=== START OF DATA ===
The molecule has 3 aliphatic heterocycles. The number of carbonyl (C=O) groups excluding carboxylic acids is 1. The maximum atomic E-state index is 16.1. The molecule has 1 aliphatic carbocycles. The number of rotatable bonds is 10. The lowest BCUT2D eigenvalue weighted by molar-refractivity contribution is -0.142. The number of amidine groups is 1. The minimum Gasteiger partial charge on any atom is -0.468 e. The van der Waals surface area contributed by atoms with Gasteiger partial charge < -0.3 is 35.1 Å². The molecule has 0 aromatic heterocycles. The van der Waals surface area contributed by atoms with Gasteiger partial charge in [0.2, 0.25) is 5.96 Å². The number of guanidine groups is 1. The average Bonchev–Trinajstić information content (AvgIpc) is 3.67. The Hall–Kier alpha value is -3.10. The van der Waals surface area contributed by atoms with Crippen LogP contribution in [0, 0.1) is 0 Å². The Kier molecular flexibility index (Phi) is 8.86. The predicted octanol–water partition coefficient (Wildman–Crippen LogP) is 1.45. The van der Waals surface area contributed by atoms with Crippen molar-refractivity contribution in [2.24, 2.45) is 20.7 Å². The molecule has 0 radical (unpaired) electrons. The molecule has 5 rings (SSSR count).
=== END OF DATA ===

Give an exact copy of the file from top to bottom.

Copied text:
The molecule has 3 aliphatic heterocycles. The number of carbonyl (C=O) groups excluding carboxylic acids is 1. The maximum atomic E-state index is 16.1. The molecule has 1 aliphatic carbocycles. The number of rotatable bonds is 10. The lowest BCUT2D eigenvalue weighted by molar-refractivity contribution is -0.142. The number of amidine groups is 1. The minimum Gasteiger partial charge on any atom is -0.468 e. The van der Waals surface area contributed by atoms with Gasteiger partial charge < -0.3 is 35.1 Å². The molecule has 0 aromatic heterocycles. The van der Waals surface area contributed by atoms with Gasteiger partial charge in [0.2, 0.25) is 5.96 Å². The number of guanidine groups is 1. The average Bonchev–Trinajstić information content (AvgIpc) is 3.67. The Hall–Kier alpha value is -3.10. The van der Waals surface area contributed by atoms with Crippen LogP contribution in [0, 0.1) is 0 Å². The Kier molecular flexibility index (Phi) is 8.86. The predicted octanol–water partition coefficient (Wildman–Crippen LogP) is 1.45. The van der Waals surface area contributed by atoms with Crippen molar-refractivity contribution in [2.24, 2.45) is 20.7 Å². The molecule has 0 radical (unpaired) electrons. The molecule has 5 rings (SSSR count).